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Tuberculosis: A Pre-Historic Disease in Modern Times

Saurabh Mishra's picture

We will not make any serious inroads to reduce incidence unless we address poverty, crowding and stigma.

Tuberculosis (TB) remains a social disease and a syndrome of poverty. The epidemic has evolved and so has its treatment, yet TB mortality cases are reported to almost two million people around different pockets of the world. It was a standard epidemic since antiquity and continues to infect at least nine million new individuals in the first decade of the 21st century.

Historically, TB has been one of the major causes of mortality worldwide and as recently as 2009 claimed approximately 1.7 million lives globally. Approximately 11-13 percent of these individuals are also HIV positive and of these, almost 80 percent reside in the African continent. However, incidence rates are falling globally very slowly in five of WHO’s (World Health Organization) highlighted regions. The exception to this is the South and South East Asia belt where the incidence is stable. These facts demonstrate that the race is being won in some quarters but the finishing line is still a mere dot in the horizon.

The mycobacterium tuberculosis has an unusual cell structure and wall composition. Prolonged and regulated adherence to antibiotic treatment is necessary in its treatment. The concept of sanatoriums, that of in-house management of TB patients first arose in the late 19th century. The rationale behind them was that they isolated contagious patients, provided them with an environment that rebooted their immune system whilst concurrent medical treatment was instigated. The foundation for TB management for most of the 20th century went in conjunction with scientific developments such as advancement in radiological studies, microscopic studies of sputum and understanding of the role of anti-tuberculosis drugs. The Bacille Calmette Guerin (BCG) vaccine was first used in 1921. However, the efficacy of the vaccine is only 80 percent over approximately 15 years; it only protects babies from serious complications. There still does not exist a vaccine that protects people from getting infected.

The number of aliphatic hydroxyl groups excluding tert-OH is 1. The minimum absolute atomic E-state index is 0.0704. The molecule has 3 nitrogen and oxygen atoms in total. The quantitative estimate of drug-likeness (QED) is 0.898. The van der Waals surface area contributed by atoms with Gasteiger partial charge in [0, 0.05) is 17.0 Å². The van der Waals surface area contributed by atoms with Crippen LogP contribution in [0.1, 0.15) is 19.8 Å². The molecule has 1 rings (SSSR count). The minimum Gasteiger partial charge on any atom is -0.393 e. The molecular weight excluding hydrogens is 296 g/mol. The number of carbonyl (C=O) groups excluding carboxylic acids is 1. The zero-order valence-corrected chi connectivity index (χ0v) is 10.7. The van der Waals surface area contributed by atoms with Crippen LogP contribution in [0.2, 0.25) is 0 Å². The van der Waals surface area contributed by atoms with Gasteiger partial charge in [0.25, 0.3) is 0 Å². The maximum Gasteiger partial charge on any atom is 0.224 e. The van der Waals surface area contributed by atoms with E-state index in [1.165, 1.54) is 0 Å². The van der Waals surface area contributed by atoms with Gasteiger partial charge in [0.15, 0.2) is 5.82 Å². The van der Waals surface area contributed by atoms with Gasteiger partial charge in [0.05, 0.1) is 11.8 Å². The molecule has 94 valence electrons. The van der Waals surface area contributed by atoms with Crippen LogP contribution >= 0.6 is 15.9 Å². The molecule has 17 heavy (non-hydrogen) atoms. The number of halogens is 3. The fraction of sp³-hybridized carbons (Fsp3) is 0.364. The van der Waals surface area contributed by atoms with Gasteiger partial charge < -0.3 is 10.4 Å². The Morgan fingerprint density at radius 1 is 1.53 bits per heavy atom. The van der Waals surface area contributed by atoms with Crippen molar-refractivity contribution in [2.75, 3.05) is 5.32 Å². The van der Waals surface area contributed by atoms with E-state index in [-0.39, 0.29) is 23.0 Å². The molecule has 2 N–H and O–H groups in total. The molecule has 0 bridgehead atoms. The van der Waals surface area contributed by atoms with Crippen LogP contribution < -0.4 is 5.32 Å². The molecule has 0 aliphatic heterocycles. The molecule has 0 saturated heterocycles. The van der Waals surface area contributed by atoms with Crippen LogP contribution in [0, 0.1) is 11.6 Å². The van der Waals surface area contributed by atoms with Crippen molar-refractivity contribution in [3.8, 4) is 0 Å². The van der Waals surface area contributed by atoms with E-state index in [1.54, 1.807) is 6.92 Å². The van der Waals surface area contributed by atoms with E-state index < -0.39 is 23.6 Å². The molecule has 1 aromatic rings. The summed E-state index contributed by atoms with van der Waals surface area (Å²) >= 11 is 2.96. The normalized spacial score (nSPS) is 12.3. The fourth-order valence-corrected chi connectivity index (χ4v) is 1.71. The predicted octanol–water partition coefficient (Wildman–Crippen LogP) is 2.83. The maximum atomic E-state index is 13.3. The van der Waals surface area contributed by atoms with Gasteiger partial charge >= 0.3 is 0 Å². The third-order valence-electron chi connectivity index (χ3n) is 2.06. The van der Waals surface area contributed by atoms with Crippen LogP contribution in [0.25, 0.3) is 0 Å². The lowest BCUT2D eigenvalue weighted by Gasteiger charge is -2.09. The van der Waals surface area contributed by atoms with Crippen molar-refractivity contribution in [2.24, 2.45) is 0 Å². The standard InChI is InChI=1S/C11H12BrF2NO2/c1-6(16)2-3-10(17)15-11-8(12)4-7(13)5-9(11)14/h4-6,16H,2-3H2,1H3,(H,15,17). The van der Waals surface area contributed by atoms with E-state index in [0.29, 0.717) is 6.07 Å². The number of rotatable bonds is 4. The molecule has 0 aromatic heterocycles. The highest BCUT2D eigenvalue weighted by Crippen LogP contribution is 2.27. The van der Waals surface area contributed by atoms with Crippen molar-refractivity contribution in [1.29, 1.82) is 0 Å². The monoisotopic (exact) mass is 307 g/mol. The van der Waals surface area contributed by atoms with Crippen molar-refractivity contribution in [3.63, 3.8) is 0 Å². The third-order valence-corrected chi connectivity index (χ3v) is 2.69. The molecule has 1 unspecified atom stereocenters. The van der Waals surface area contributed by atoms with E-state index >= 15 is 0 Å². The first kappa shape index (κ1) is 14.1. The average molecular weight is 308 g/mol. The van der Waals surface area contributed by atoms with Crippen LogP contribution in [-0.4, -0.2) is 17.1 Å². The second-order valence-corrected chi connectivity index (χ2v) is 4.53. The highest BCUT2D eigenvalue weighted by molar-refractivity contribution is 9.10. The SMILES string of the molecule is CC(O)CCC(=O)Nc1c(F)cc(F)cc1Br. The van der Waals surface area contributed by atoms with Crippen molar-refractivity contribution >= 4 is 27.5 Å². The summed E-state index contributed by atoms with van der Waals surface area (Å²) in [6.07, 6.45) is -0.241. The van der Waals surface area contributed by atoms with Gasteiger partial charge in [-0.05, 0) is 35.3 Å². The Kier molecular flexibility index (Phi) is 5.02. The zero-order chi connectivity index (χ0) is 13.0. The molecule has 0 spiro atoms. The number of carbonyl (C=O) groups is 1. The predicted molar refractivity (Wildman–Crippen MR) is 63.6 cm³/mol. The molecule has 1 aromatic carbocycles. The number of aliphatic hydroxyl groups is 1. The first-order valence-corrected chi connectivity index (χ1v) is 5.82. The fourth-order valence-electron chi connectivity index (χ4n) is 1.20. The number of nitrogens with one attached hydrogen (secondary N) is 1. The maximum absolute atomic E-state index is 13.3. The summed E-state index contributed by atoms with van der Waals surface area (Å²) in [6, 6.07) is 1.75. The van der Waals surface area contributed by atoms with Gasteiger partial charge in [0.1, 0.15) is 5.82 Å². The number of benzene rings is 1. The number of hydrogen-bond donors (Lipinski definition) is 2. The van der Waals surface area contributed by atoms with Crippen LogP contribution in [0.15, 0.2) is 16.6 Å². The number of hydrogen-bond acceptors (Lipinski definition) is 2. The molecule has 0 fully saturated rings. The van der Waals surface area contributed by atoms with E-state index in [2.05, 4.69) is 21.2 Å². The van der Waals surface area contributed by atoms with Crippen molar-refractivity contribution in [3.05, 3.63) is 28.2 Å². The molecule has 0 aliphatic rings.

The treatment of TB has become more proficient with the WHO DOTs program (Directly Observed Short Course Therapy). DOTS has been a revolution in its own right whereby it has mobilized the treatment of TB in poor corners of the world in a timely and successful manner. DOTS has become the universal standard treatment method for the vulnerable and disadvantaged members of society in developed and developing countries. This allows for ease of follow-up and regular monitoring of the five-course drug intake. In essence, public health workers go home to home and supervise the administration of medicines, eradicating the need for continued isolation of patients. This has an economic advantage for poor families. Isolating the breadwinner of the house for nine months could have dire consequences for an entire family. Engagement with the DOTS program allows for individuals to continue working after the infectious period is over. Furthermore, DOTS is highly cost effective, costing only US $3 - $7 for every healthy year of life gained. Meanwhile, richer members of society pay for anti-tuberculosis medication on an out-patient basis. DOTs covers 94 percent of the world’s population but success of treatment is still 70 percent. Malnutrition and smoking exacerbates this failure.